“Where are we going?” Thomas asked, still feeling the weight of seeing those walls close, thinking about the maze, the confusion, the fear. He told himself to stop or he’d drive himself crazy. Trying to grasp a sense of normalcy, he made a weak attempt at a joke. “If you’re looking for a goodnight kiss, forget it.”
Chuck didn’t miss a beat. “Just shut up and stay close.”
Thomas let out a big breath and shrugged before following the younger boy along the back of the building. They tiptoed until they came upon a small, dusty window, a soft beam of light shining through onto the stone and ivy. Thomas heard someone moving around inside.
“The bathroom,” Chuck whispered.
“So?” A thread of unease stitched along Thomas’s skin.
“I love doing this to people. Gives me great pleasure before bedtime.”
“Doing what?” Something told Thomas Chuck was up to no good. “Maybe I should—”
“Just shut your mouth and watch.” Chuck quietly stepped up onto a big wooden box that sat right under the window. He crouched so that his head was positioned just below where the person on the inside would be able to see him. Then he reached up with his hand and lightly tapped on the glass.
“This is stupid,” Thomas whispered. There couldn’t possibly be a worse time to play a joke—Newt or Alby could be in there. “I don’t wanna get in trouble—I just got here!”
Chuck suppressed a laugh by putting his hand over his mouth. Ignoring Thomas, he reached up and tapped the window again.
A shadow crossed the light; then the window slid open. Thomas jumped to hide, pressing himself against the back of the building as hard as he could. He just couldn’t believe he’d been suckered into playing a practical joke on somebody. The angle of vision from the window protected him for the moment, but he knew he and Chuck would be seen if whoever was in there pushed his head outside to get a better look.
“Who’s that!” yelled the boy from the bathroom, his voice scratchy and laced with anger. Thomas had to hold in a gasp when he realized it was Gally—he knew that voice already.
Without warning, Chuck suddenly popped his head up toward the window and screamed at the top of his lungs. A loud crash from inside revealed that the trick had worked—and the litany of swearwords following it let them know Gally was none too happy about it. Thomas was struck with an odd mix of horror and embarrassment.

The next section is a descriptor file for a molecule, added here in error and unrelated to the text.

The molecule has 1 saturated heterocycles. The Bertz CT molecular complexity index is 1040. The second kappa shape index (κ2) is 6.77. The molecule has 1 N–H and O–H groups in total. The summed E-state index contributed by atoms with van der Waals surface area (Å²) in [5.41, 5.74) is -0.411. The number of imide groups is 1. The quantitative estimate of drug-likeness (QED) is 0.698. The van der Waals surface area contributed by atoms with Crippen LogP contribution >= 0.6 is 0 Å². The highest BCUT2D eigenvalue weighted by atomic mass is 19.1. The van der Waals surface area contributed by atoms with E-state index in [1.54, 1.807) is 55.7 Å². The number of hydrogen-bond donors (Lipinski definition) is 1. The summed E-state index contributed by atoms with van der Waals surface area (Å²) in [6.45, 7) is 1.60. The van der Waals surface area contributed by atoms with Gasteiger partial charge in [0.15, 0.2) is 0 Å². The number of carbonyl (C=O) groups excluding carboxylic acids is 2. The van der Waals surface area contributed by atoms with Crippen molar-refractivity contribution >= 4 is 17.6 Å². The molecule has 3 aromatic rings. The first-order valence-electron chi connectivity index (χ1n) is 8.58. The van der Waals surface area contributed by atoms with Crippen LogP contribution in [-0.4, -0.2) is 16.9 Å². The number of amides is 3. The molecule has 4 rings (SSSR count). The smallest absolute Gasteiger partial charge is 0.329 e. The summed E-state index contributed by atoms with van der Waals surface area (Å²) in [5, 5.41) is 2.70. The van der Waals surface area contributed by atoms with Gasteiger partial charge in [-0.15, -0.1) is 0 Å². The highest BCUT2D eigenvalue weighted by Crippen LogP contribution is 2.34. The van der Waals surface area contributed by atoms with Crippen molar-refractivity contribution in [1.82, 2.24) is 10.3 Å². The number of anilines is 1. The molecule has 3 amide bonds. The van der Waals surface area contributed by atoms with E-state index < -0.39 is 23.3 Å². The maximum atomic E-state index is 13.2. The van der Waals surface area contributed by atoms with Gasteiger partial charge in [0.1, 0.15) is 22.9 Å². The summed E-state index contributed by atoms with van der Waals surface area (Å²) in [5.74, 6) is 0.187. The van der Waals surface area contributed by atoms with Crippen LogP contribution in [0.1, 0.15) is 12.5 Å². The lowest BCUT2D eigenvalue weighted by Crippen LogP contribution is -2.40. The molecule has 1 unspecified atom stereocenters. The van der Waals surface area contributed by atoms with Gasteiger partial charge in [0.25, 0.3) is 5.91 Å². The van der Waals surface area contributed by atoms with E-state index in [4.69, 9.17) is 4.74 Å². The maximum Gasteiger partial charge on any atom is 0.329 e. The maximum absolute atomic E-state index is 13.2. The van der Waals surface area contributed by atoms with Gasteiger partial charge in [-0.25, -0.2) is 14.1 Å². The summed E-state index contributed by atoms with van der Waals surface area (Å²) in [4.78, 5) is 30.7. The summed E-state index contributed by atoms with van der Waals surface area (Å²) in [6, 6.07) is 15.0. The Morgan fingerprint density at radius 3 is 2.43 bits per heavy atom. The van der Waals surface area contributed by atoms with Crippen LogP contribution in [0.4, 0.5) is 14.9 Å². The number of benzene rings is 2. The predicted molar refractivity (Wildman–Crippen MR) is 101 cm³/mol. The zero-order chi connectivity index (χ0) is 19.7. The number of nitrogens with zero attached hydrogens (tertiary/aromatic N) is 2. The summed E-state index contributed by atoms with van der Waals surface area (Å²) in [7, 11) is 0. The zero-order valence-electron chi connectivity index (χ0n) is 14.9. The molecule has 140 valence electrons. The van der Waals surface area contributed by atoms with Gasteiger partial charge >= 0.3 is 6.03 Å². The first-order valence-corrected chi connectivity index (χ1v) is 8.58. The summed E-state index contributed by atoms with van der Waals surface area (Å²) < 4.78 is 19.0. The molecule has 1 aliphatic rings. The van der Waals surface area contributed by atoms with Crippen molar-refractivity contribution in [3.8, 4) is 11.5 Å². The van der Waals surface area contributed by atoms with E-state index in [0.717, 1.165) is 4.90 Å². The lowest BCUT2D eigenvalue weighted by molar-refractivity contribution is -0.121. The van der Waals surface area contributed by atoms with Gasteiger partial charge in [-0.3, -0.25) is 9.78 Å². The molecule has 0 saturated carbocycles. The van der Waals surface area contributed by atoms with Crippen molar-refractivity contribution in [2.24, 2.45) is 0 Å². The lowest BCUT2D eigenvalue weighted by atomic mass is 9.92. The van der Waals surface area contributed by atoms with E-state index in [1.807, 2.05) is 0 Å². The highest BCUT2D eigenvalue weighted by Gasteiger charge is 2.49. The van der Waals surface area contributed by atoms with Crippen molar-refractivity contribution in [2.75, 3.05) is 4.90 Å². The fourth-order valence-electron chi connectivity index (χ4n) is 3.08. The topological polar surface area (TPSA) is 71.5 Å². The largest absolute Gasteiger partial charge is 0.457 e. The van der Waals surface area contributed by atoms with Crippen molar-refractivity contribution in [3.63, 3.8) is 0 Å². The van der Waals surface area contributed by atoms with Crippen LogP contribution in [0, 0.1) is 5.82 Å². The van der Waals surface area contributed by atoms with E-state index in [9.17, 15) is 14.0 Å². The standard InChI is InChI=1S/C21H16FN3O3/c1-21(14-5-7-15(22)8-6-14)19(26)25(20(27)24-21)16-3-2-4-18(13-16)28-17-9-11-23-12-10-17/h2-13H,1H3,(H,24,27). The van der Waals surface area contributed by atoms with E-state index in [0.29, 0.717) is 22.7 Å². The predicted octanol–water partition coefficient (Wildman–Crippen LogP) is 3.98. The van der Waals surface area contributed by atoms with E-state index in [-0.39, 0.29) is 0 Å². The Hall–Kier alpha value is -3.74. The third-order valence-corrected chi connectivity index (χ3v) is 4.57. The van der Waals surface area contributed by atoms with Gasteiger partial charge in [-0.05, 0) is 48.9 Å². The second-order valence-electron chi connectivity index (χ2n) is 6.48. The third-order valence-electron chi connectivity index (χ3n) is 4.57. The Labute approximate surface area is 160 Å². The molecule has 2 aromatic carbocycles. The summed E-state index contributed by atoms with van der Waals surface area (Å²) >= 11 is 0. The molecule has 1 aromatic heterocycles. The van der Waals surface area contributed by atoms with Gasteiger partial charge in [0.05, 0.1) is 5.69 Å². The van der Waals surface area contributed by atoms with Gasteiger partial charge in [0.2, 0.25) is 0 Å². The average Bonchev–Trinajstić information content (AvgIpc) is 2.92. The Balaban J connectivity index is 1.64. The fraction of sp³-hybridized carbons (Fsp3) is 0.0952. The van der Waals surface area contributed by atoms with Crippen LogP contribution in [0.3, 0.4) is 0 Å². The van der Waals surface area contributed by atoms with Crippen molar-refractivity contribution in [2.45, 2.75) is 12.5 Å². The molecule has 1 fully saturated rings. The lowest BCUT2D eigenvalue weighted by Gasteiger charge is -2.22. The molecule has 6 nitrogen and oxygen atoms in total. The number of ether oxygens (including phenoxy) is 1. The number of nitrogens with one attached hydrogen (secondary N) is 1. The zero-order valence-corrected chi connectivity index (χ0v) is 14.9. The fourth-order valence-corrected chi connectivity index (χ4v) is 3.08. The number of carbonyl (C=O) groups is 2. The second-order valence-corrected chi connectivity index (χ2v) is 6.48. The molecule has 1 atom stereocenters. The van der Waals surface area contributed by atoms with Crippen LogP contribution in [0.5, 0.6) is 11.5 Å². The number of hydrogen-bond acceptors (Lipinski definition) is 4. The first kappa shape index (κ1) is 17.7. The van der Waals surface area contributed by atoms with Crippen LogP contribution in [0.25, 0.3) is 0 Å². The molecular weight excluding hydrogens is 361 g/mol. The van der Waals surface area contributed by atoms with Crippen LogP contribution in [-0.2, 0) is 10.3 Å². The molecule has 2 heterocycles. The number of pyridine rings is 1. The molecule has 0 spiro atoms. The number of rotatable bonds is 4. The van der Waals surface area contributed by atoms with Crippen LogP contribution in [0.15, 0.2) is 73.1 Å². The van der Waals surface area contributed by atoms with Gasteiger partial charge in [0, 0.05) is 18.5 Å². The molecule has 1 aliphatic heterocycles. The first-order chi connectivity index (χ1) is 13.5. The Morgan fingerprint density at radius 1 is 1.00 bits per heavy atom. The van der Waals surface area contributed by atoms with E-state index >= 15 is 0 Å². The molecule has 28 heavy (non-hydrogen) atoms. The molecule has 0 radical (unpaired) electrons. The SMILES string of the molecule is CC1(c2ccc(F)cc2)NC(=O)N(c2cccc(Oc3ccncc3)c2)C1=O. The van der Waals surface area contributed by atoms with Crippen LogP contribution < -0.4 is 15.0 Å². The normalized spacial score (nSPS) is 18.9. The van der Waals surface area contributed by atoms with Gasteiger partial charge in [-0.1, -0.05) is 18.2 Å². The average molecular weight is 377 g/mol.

“I’m gonna kill you, shuck-face!” Gally yelled, but Chuck was already off the box and running toward the open Glade. Thomas froze as he heard Gally open the door inside and run out of the bathroom.
Thomas finally snapped out of his daze and took off after his new—and only—friend. He’d just rounded the corner when Gally came screaming out of the Homestead, looking like a ferocious beast on the loose.
He immediately pointed at Thomas. “Come here!” he yelled.
Thomas’s heart sank in surrender. Everything seemed to indicate that he’d be getting a fist in the face. “It wasn’t me, I swear,” he said, though as he stood there, he sized the boy up and realized he shouldn’t be so terrified after all. Gally wasn’t that big—Thomas could actually take him if he had to.
“Wasn’t you?” Gally snarled. He ambled up to Thomas slowly and stopped right in front of him. “Then how do you know there was something you didn’t do?”
Thomas didn’t say anything. He was definitely uncomfortable but not nearly as scared as a few moments earlier.
“I’m not a dong, Greenie,” Gally spat. “I saw Chuck’s fat face in the window.” He pointed again, this time right at Thomas’s chest. “But you better decide right quick who you want as your friends and enemies, hear me? One more trick like that—I don’t care if it’s your sissy idea or not—there’ll be blood spilled. You got that, Newbie?” But before Thomas could answer Gally’d already turned to walk away.